A Word from Rabbi Schulman - 11/23/18
I love Thanksgiving. It’s a wonderful holiday when shared with family and friends.
Yet there are times when holiday cheer is disrupted by discord. Sometimes it’s a minor matter like two young cousins squabbling over a toy or aunts competing over who makes the best pie.
Family gatherings turn tense when old issues resurface. Long simmering resentments can burst out at the most unexpected moments, threatening to ruin the get together.
I do not know whether Jacob and Esau enjoyed many happy Thanksgivings. Though twins, they were as different as two brothers could be. After supplanting his older brother and deceiving their father, Isaac, Jacob had to flee from his brother’s wrath.
In this week’s parasha, Jacob returns to his homeland after twenty years. He is fearful whether Esau will still seek vengeance.
Fortunately, things turn out better than Jacob expected. The brothers embrace one another. Are they fully reconciled? Jacob decides not to push things too far. When Esau offers to accompany Jacob on his journey home, Jacob declines. Esau heads off toward Seir, while Jacob travels in a different direction toward Succot.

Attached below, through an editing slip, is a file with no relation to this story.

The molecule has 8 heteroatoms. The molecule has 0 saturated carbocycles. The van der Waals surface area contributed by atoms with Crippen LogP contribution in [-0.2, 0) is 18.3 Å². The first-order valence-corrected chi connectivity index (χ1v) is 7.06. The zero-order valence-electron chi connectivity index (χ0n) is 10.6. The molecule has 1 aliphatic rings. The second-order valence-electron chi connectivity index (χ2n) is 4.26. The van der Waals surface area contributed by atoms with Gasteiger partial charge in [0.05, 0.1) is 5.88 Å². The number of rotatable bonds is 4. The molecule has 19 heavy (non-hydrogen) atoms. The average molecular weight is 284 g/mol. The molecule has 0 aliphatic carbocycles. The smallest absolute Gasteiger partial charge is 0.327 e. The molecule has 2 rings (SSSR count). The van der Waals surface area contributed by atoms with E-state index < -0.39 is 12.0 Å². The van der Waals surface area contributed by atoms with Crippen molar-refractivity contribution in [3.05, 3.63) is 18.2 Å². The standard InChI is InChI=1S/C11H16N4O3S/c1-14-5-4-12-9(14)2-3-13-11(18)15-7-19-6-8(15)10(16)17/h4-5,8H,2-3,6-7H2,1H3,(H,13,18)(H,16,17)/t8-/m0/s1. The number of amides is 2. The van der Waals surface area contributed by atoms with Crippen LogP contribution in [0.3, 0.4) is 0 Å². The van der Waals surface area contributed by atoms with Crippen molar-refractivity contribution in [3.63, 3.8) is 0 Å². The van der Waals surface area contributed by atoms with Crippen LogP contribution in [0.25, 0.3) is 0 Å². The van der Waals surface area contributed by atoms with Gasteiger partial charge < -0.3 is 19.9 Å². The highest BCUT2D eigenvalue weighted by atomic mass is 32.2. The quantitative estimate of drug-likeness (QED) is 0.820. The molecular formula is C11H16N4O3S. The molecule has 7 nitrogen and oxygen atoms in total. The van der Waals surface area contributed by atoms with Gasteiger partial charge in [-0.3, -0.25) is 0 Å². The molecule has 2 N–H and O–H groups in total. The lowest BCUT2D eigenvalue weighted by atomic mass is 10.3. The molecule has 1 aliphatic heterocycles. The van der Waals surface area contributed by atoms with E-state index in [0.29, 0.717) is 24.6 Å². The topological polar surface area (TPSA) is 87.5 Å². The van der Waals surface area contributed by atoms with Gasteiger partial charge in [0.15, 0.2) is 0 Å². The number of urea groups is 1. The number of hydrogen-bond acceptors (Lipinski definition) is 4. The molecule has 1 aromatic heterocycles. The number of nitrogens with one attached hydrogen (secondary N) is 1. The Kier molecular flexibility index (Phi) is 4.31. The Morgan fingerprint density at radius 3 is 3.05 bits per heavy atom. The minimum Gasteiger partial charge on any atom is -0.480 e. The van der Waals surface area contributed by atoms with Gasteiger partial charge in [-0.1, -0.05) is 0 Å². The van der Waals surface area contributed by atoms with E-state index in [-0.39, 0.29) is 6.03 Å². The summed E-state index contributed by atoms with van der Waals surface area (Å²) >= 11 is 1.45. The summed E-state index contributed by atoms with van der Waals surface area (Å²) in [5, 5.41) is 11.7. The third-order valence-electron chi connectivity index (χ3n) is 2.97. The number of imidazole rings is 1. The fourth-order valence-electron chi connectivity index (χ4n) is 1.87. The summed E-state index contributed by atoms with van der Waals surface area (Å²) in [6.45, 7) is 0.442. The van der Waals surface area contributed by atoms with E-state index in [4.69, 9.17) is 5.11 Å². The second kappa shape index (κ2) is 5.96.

Jacob recognized that he needed space in his relationship with his brother.
This is a vital insight all of us can learn when it comes to familial relations that are tense and conflicted. Sometimes the best thing we can do to allow relationships to flourish is to create space, both physical and psychic. Setting boundaries can reduce feelings of vulnerability and promote understanding and respect.